Malete Land Board that was up until last week seeking to get hold of the Balete’s portion of land on grounds of ownership is said to have reportedly disowned the land in their own writing.
Last week Balete breathed a sigh of relief following the confirmed ownership of a portion of Farm Forest land, known as Hill 9-KO by the High Court bench of Justices Michael Mothobi, Gabriel Komboni and Mokwadi Gabanagae, leaving the state through the Malete Land Board weighing options about the dispute.
The Land Board was crying foul of ownership and wanted to cancel its title deed, which is managed and held by the tribe through their paramount chief, Kgosi Mosadi Seboko. But one may wonder if the Land Board by its own accord shot itself in the foot by initially disowning the farm during a similar case involving the Quarries of Botswana. So, did the Land Board relinquish the ownership of this land?
The Balete tribe has faced a similar challenge with the land following a lengthy legal battle with another entity being the Quarries of Botswana when the tribe through Kgosi Mosadi was cited in the case after residents of Mokolodi village refused for the company and its customers to access a route that goes through their village.
The case ended at the Court of Appeal (CoA) where accordingly the Land Board joined the proceedings after showing interest in the matter.
According to extracts in the judgement, the Land Board was originally not party to the Quarries case but it was added as one of the respondents by the CoA at its own motion after it appeared that it could be an interested party in respect of the ownership of the farm.
“Even though it was joined as the 5th respondent due to the possibility that it was the owner of the farm, the Land Board at the Court of Appeal filed an affidavit disowing ownership of the farm and indicating that as far as it knows and informed by legal opinions tendered by the Attorney General the farm belonged to the tribe. Be that as it may, the Land Board is relying on the very same judgement to claim ownership or jurisdiction over the farm,” read the papers.
The Judges explained that though the Land Board was not part of the proceedings at the High Court they were added at the tail of the case and that even then it said under oath that the farm has at all material times belonged to the tribe. The bench of the High Court of Justices Mothobi, Komboni and Gabanagae said the Land Board was relying on the CoA judgement though many issues raised on the current matter were not dealt with. According to the Judges, the counter application of the tribes’ cause of action was the unconstitutionality of the legislation and that the issue of constitutional interpretation of the legislative scheme in the quarries case raised by the tribe was not decided.
“A close reading of the CoA judgement would show that such an issue was not decided. Neither the High Court nor the CoA dealt with any cause of action in respect of the constitutional rights to be protected from discrimination,” the Judge stated.
The Judges explained that the CoA did not decide the issue of ownership and constitutional
“The use of the amended Tribal Territories Act of 1973 read with section 10 of the Tribal Land Act to acquire the farm, which is private property does not pass legal and constitutional muster. There was no attempt at all to follow the constitution or the acquisition of the Property Act,” stated the Judges.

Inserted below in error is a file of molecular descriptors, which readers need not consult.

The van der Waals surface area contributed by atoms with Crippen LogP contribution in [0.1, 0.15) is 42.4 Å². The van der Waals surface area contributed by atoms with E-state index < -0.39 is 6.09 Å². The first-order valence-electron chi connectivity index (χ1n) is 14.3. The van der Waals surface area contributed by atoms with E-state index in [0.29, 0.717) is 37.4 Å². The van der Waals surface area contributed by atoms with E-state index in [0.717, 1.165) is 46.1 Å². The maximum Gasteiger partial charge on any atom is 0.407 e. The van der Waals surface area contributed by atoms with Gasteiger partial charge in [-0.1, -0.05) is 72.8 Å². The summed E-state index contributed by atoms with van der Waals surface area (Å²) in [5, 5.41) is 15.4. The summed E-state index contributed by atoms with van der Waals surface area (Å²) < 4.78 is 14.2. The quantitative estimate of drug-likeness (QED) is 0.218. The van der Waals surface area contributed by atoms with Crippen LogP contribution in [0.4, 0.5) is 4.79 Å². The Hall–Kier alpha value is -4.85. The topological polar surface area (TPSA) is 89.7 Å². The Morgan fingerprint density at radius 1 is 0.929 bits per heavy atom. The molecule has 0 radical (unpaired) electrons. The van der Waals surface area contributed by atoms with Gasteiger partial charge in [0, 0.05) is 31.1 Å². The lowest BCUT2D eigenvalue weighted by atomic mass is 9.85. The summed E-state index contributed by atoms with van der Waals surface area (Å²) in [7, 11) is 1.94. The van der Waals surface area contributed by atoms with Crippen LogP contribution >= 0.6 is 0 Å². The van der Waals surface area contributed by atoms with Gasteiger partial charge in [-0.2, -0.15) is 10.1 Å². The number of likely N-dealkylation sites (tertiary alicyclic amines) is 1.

The bench pointed out that the fact that the property would be in the hands of the Land Board such that the tribe would have access to it did not change the legal requirements of acquiring the same property. They said even if it could be said that the tribe would have access to the farm once its title has been cancelled and the Land Board was capable of dealing with it in terms of the Tribal Land Act, the tribe would not have control of the property and as to who would be allocated the same property since the Act was amended to ensure that tribal land was no longer reserved for the tribe of the specific tribal territory but for citizens of Botswana.
“The tribe would therefore have lost the incidents of ownership and no longer be able to control the use of the farm,” stated the Judges.
On the interpretation of section eight, which states that where private property was to be acquired by the state or its agencies, then such could only be done where the property was required for public purposes and upon prompt compensation for the same, the Judges said the CoA misinterpreted the section.
According to the Judges, on proper reading of the same section, it exempts the requirements of section eight of the Constitution where the entity from which the property was compulsorily acquired was held by a body corporate established by law for public purposes which monies for that body corporate are provided by Parliament.
“Therefore the aforesaid provision refers to the property being held by a body corporate at the time of acquisition and not that it was to be held by a body corporate in the future. The tribe from which the property has been acquired is certainly not body corporate established for public purposes. The money it used to fund the purchase was not appropriated from Parliament,” stated the Judges.
In conclusion the Judges pointed out that the decision was that Farm Forest Hill 9-KO did not lawfully vest in the Land Board by virtue of the Tribal Land Act and hold that the Balete tribe has been unconstitutionally deprived of its property contrary to section three and eight of the Constitution.